Australia: FSR Update - High Court Case Potentially Adverse To Financiers

Last Updated: 21 October 2009
Article by Peter Faludi and Scott Harris

In a unanimous decision on 13 October 2009, the High Court of Australia (regarding Ronald John Bofinger & Anor v Kingsway Group Limited, formerly Willis & Bowring Mortgage Investments Limited & Ors) allowed guarantors, who had provided guarantees to the first, second and third mortgagees involved in a property development project, the right to claim equitable compensation from the first mortgagee. This was as a result of the first mortgagee failing to account to the guarantors for the amounts they had paid to the first mortgagee in reduction of the borrower's facility, by transferring amounts recovered in excess of the first mortgagee's debt (and securities held from the borrower) to the second mortgagee rather than the guarantors. The outcome of the case was to place the guarantors in a secured position, ahead of the second and third mortgagees.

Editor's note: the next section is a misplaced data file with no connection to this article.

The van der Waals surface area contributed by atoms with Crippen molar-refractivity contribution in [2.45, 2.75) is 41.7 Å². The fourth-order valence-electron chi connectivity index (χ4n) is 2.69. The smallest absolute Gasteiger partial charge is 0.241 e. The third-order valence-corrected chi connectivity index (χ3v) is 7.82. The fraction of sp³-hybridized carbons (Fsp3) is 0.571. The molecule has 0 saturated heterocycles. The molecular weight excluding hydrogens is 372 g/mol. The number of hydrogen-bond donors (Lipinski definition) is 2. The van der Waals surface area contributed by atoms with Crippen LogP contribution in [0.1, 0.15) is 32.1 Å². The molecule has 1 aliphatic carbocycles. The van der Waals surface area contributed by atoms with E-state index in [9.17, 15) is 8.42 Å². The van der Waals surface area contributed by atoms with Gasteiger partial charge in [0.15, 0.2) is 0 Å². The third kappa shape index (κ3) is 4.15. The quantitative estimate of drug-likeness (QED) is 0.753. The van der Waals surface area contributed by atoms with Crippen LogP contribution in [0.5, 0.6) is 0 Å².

Consequences to financiers

As a result of this case, financiers will need to review the terms of their guarantees to ensure that they are sufficiently drafted so as to include a restriction on the guarantors from exercising their rights of subrogation. In the case of transactions involving multiple layers of financiers, this restriction should apply not only in relation to the beneficiary of the guarantor but any other prior ranking financiers. Alternatively or in addition, guarantors should be made a party to priority deeds in which the guarantors accept that they are not entitled to benefit from their rights of subrogation until all financiers are paid in full.